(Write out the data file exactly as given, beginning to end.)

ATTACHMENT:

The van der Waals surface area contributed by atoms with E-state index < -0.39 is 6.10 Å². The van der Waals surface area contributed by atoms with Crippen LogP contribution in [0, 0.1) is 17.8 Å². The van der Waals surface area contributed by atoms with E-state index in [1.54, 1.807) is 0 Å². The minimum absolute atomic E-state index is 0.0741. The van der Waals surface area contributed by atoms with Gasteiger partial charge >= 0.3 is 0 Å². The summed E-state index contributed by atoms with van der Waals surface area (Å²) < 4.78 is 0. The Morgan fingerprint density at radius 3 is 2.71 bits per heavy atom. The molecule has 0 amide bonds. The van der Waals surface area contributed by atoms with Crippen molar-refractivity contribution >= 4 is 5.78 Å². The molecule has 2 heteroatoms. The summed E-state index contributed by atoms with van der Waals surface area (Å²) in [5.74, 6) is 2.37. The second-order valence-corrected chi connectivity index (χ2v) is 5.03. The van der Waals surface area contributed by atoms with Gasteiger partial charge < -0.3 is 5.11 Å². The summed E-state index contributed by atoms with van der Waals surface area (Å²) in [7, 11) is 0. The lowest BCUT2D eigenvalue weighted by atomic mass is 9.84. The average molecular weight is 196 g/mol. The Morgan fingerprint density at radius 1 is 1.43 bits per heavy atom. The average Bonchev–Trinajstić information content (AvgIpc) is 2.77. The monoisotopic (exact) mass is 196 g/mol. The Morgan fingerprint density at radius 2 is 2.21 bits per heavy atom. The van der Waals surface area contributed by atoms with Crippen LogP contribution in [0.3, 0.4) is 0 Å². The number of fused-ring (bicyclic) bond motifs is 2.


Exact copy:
The van der Waals surface area contributed by atoms with E-state index < -0.39 is 6.10 Å². The van der Waals surface area contributed by atoms with Crippen LogP contribution in [0, 0.1) is 17.8 Å². The van der Waals surface area contributed by atoms with E-state index in [1.54, 1.807) is 0 Å². The minimum absolute atomic E-state index is 0.0741. The van der Waals surface area contributed by atoms with Gasteiger partial charge >= 0.3 is 0 Å². The summed E-state index contributed by atoms with van der Waals surface area (Å²) < 4.78 is 0. The Morgan fingerprint density at radius 3 is 2.71 bits per heavy atom. The molecule has 0 amide bonds. The van der Waals surface area contributed by atoms with Crippen molar-refractivity contribution >= 4 is 5.78 Å². The molecule has 2 heteroatoms. The summed E-state index contributed by atoms with van der Waals surface area (Å²) in [5.74, 6) is 2.37. The second-order valence-corrected chi connectivity index (χ2v) is 5.03. The van der Waals surface area contributed by atoms with Gasteiger partial charge < -0.3 is 5.11 Å². The summed E-state index contributed by atoms with van der Waals surface area (Å²) in [7, 11) is 0. The lowest BCUT2D eigenvalue weighted by atomic mass is 9.84. The average molecular weight is 196 g/mol. The Morgan fingerprint density at radius 1 is 1.43 bits per heavy atom. The average Bonchev–Trinajstić information content (AvgIpc) is 2.77. The monoisotopic (exact) mass is 196 g/mol. The Morgan fingerprint density at radius 2 is 2.21 bits per heavy atom. The van der Waals surface area contributed by atoms with Crippen LogP contribution in [0.3, 0.4) is 0 Å². The number of fused-ring (bicyclic) bond motifs is 2.